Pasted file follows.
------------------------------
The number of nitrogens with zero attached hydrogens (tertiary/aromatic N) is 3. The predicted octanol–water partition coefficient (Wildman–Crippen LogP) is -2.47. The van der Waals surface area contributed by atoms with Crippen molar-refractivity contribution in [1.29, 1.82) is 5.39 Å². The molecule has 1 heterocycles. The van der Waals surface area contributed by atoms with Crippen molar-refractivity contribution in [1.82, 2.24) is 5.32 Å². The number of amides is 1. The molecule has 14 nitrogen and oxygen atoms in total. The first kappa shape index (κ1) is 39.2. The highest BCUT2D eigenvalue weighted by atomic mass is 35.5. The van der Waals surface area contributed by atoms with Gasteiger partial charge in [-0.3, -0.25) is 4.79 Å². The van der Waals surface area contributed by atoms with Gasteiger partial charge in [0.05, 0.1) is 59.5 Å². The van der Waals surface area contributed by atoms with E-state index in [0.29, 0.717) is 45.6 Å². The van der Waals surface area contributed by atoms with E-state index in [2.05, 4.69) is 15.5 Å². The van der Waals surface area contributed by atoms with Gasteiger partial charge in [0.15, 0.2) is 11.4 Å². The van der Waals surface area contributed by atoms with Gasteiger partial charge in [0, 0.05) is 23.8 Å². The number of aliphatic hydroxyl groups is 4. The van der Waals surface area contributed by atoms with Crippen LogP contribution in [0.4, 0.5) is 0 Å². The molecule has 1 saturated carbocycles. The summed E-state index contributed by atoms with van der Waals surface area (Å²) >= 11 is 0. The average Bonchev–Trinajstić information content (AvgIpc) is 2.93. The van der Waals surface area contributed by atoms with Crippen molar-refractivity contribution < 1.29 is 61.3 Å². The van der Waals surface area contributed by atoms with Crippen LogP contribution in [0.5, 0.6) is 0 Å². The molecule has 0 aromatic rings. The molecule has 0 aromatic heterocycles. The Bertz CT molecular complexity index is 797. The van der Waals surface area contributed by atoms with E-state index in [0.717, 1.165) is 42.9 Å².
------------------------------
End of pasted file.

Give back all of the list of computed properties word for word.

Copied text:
The number of nitrogens with zero attached hydrogens (tertiary/aromatic N) is 3. The predicted octanol–water partition coefficient (Wildman–Crippen LogP) is -2.47. The van der Waals surface area contributed by atoms with Crippen molar-refractivity contribution in [1.29, 1.82) is 5.39 Å². The molecule has 1 heterocycles. The van der Waals surface area contributed by atoms with Crippen molar-refractivity contribution in [1.82, 2.24) is 5.32 Å². The number of amides is 1. The molecule has 14 nitrogen and oxygen atoms in total. The first kappa shape index (κ1) is 39.2. The highest BCUT2D eigenvalue weighted by atomic mass is 35.5. The van der Waals surface area contributed by atoms with Gasteiger partial charge in [-0.3, -0.25) is 4.79 Å². The van der Waals surface area contributed by atoms with Gasteiger partial charge in [0.05, 0.1) is 59.5 Å². The van der Waals surface area contributed by atoms with E-state index in [0.29, 0.717) is 45.6 Å². The van der Waals surface area contributed by atoms with E-state index in [2.05, 4.69) is 15.5 Å². The van der Waals surface area contributed by atoms with Gasteiger partial charge in [0.15, 0.2) is 11.4 Å². The van der Waals surface area contributed by atoms with Gasteiger partial charge in [0, 0.05) is 23.8 Å². The number of aliphatic hydroxyl groups is 4. The van der Waals surface area contributed by atoms with Crippen LogP contribution in [0.4, 0.5) is 0 Å². The molecule has 1 saturated carbocycles. The summed E-state index contributed by atoms with van der Waals surface area (Å²) >= 11 is 0. The average Bonchev–Trinajstić information content (AvgIpc) is 2.93. The van der Waals surface area contributed by atoms with Crippen molar-refractivity contribution < 1.29 is 61.3 Å². The van der Waals surface area contributed by atoms with Crippen LogP contribution in [0.5, 0.6) is 0 Å². The molecule has 0 aromatic rings. The molecule has 0 aromatic heterocycles. The Bertz CT molecular complexity index is 797. The van der Waals surface area contributed by atoms with E-state index in [0.717, 1.165) is 42.9 Å².